Now, the comic irony of this situation may not be enough to bring the two of you together in a bonus-worthy effort, therefore, you have to work at it. First off: compartmentalize. Everything that you and she had going on whether good, or bad, is in the past and it has no bearing on the here and now outside of the possibility that the bad thing that happened in the past is the same, or similar, situation (in that circumstance, you simply learn from the previous situation.)

Secondly: Focus on positive characteristics instead of negative characteristics. If you spend your time with this person judging every thing that they do, then you make a sort of self-fulfilling prophecy. If you are looking for negatives, you will find them. If you want to focus on those negatives, there is nothing keeping you from doing so, however, this does nothing but create an internal bias that will not help you achieve anything. Instead, look for positives and aim to focus on them. For example, if you were bullied in middle school by a really big strong kid, chances are he’ll be great at lifting your larger grocery bags today. Respect and admire him for that and it will be much easier to get along with him.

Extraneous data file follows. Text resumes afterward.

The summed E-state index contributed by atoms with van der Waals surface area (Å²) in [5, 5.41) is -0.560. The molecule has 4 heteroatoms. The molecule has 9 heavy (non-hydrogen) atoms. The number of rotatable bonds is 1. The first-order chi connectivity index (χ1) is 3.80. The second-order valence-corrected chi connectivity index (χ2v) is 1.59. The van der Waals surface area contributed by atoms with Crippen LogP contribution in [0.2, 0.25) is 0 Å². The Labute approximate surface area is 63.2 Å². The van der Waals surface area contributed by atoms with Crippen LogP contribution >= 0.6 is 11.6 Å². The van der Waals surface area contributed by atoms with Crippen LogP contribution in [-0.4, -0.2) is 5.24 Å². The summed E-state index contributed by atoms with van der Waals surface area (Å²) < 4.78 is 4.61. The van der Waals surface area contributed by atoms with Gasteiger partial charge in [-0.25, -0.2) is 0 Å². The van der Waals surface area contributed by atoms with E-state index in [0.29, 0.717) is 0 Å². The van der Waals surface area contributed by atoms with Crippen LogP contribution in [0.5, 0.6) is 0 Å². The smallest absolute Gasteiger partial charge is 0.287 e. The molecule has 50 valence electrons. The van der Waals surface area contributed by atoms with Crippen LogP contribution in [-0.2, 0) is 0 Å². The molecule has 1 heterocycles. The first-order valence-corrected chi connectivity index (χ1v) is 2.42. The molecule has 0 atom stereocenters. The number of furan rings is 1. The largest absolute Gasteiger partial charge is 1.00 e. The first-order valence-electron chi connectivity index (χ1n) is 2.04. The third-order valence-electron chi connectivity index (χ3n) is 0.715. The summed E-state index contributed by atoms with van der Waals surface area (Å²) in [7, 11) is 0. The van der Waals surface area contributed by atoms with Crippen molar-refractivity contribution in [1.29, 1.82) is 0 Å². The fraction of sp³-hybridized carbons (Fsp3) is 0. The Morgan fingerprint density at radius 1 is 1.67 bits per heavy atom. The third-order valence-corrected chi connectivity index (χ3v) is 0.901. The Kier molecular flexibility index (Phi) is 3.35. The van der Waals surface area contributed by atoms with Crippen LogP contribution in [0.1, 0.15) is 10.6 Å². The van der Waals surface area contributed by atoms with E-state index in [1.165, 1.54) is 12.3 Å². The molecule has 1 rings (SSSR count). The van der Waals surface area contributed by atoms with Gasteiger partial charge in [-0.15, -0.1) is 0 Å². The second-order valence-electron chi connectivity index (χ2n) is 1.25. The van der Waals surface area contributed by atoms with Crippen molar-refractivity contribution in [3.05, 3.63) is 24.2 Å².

Third: Find common ground to retreat to. Much like the Keep during the battle of Helms Deep, you will sometimes need a place to go when your metaphoric walls are breached by a metaphoric orc with a torch that blows away the weakest part of your walls. In other words, if both you and your enemy consider each other enemies, then you will probably end up getting into situations where that boils to the surface despite your best efforts. In this situation, it is key to have a fall-back topic. Find out what you and your enemy have in common, and you can redirect the conversation to a more relatable topic in which you can be more friendly. For example: if you know that you and your enemy both root for Bengals (a rare coincidence) then when he/she starts going toward enemy territory, you can pull them and yourself back by tossing out, “But how about then Bengals? Maybe they won’t suck in a couple years!”